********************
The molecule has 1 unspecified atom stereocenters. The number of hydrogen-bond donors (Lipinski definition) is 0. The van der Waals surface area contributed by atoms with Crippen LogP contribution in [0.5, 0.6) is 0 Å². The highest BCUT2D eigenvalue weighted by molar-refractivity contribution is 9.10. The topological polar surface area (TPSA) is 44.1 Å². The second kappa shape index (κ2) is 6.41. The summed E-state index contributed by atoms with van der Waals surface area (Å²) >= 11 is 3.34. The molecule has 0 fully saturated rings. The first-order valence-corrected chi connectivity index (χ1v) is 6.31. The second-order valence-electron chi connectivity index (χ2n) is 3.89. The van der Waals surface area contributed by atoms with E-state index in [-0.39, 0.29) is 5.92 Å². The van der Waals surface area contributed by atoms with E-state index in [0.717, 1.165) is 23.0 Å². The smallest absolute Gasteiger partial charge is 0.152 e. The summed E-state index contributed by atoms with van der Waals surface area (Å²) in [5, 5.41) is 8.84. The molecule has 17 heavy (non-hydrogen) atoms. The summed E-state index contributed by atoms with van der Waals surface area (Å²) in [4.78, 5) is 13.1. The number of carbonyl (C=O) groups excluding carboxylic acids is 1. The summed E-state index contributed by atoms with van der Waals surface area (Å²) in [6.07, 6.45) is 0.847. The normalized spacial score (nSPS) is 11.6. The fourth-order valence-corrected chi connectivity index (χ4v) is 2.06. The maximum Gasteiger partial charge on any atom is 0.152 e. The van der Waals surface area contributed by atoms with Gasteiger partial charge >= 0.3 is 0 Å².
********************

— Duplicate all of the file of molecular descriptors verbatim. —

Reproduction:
The molecule has 1 unspecified atom stereocenters. The number of hydrogen-bond donors (Lipinski definition) is 0. The van der Waals surface area contributed by atoms with Crippen LogP contribution in [0.5, 0.6) is 0 Å². The highest BCUT2D eigenvalue weighted by molar-refractivity contribution is 9.10. The topological polar surface area (TPSA) is 44.1 Å². The second kappa shape index (κ2) is 6.41. The summed E-state index contributed by atoms with van der Waals surface area (Å²) >= 11 is 3.34. The molecule has 0 fully saturated rings. The first-order valence-corrected chi connectivity index (χ1v) is 6.31. The second-order valence-electron chi connectivity index (χ2n) is 3.89. The van der Waals surface area contributed by atoms with E-state index in [-0.39, 0.29) is 5.92 Å². The van der Waals surface area contributed by atoms with E-state index in [0.717, 1.165) is 23.0 Å². The smallest absolute Gasteiger partial charge is 0.152 e. The summed E-state index contributed by atoms with van der Waals surface area (Å²) in [5, 5.41) is 8.84. The molecule has 17 heavy (non-hydrogen) atoms. The summed E-state index contributed by atoms with van der Waals surface area (Å²) in [4.78, 5) is 13.1. The number of carbonyl (C=O) groups excluding carboxylic acids is 1. The summed E-state index contributed by atoms with van der Waals surface area (Å²) in [6.07, 6.45) is 0.847. The normalized spacial score (nSPS) is 11.6. The fourth-order valence-corrected chi connectivity index (χ4v) is 2.06. The maximum Gasteiger partial charge on any atom is 0.152 e. The van der Waals surface area contributed by atoms with Gasteiger partial charge >= 0.3 is 0 Å².